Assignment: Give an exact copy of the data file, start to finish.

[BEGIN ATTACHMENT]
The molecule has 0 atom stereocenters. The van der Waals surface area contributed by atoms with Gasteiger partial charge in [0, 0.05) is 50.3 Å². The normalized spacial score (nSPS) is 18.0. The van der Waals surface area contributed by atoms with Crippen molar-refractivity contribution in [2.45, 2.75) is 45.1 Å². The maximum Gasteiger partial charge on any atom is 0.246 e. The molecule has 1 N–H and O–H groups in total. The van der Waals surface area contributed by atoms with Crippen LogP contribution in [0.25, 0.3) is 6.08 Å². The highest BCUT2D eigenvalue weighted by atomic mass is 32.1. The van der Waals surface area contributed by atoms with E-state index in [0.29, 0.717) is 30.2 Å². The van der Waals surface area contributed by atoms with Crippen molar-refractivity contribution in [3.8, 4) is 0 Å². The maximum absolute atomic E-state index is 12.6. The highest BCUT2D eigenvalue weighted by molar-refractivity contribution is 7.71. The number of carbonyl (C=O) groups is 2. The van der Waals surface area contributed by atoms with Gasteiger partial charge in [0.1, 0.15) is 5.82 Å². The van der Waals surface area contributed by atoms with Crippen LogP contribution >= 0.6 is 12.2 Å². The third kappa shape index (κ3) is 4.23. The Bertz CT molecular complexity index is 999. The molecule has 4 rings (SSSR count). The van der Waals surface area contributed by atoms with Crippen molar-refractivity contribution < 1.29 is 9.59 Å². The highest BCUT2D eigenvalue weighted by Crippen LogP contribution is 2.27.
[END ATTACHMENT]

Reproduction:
The molecule has 0 atom stereocenters. The van der Waals surface area contributed by atoms with Gasteiger partial charge in [0, 0.05) is 50.3 Å². The normalized spacial score (nSPS) is 18.0. The van der Waals surface area contributed by atoms with Crippen molar-refractivity contribution in [2.45, 2.75) is 45.1 Å². The maximum Gasteiger partial charge on any atom is 0.246 e. The molecule has 1 N–H and O–H groups in total. The van der Waals surface area contributed by atoms with Crippen LogP contribution in [0.25, 0.3) is 6.08 Å². The highest BCUT2D eigenvalue weighted by atomic mass is 32.1. The van der Waals surface area contributed by atoms with E-state index in [0.29, 0.717) is 30.2 Å². The van der Waals surface area contributed by atoms with Crippen molar-refractivity contribution in [3.8, 4) is 0 Å². The maximum absolute atomic E-state index is 12.6. The highest BCUT2D eigenvalue weighted by molar-refractivity contribution is 7.71. The number of carbonyl (C=O) groups is 2. The van der Waals surface area contributed by atoms with Gasteiger partial charge in [0.1, 0.15) is 5.82 Å². The van der Waals surface area contributed by atoms with Crippen LogP contribution >= 0.6 is 12.2 Å². The third kappa shape index (κ3) is 4.23. The Bertz CT molecular complexity index is 999. The molecule has 4 rings (SSSR count). The van der Waals surface area contributed by atoms with Crippen molar-refractivity contribution < 1.29 is 9.59 Å². The highest BCUT2D eigenvalue weighted by Crippen LogP contribution is 2.27.